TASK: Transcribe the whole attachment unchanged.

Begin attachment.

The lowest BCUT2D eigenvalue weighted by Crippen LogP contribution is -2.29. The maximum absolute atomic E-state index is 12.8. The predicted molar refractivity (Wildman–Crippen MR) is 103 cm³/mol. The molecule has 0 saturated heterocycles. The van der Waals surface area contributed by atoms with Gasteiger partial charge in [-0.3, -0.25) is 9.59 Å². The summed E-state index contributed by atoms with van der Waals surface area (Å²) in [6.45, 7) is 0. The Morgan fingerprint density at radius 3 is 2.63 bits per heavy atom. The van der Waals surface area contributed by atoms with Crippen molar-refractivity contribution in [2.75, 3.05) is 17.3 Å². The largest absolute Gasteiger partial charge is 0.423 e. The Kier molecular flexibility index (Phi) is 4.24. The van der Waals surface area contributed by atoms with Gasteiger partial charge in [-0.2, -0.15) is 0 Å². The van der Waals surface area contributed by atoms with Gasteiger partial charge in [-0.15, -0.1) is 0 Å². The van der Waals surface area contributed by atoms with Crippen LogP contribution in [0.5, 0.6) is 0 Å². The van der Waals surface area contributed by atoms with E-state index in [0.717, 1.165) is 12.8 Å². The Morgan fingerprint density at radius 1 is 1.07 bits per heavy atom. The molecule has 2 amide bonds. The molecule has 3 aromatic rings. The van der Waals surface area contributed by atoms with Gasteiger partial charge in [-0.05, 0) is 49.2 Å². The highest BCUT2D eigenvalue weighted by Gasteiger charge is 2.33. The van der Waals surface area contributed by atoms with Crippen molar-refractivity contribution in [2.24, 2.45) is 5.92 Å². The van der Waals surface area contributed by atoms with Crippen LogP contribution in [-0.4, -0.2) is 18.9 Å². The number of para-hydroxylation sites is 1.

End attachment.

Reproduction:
The lowest BCUT2D eigenvalue weighted by Crippen LogP contribution is -2.29. The maximum absolute atomic E-state index is 12.8. The predicted molar refractivity (Wildman–Crippen MR) is 103 cm³/mol. The molecule has 0 saturated heterocycles. The van der Waals surface area contributed by atoms with Gasteiger partial charge in [-0.3, -0.25) is 9.59 Å². The summed E-state index contributed by atoms with van der Waals surface area (Å²) in [6.45, 7) is 0. The Morgan fingerprint density at radius 3 is 2.63 bits per heavy atom. The van der Waals surface area contributed by atoms with Crippen molar-refractivity contribution in [2.75, 3.05) is 17.3 Å². The largest absolute Gasteiger partial charge is 0.423 e. The Kier molecular flexibility index (Phi) is 4.24. The van der Waals surface area contributed by atoms with Gasteiger partial charge in [-0.2, -0.15) is 0 Å². The van der Waals surface area contributed by atoms with Gasteiger partial charge in [-0.15, -0.1) is 0 Å². The van der Waals surface area contributed by atoms with Crippen LogP contribution in [0.5, 0.6) is 0 Å². The van der Waals surface area contributed by atoms with E-state index in [0.717, 1.165) is 12.8 Å². The Morgan fingerprint density at radius 1 is 1.07 bits per heavy atom. The molecule has 2 amide bonds. The molecule has 3 aromatic rings. The van der Waals surface area contributed by atoms with Gasteiger partial charge in [-0.05, 0) is 49.2 Å². The highest BCUT2D eigenvalue weighted by Gasteiger charge is 2.33. The van der Waals surface area contributed by atoms with Crippen molar-refractivity contribution in [2.24, 2.45) is 5.92 Å². The van der Waals surface area contributed by atoms with Crippen LogP contribution in [-0.4, -0.2) is 18.9 Å². The number of para-hydroxylation sites is 1.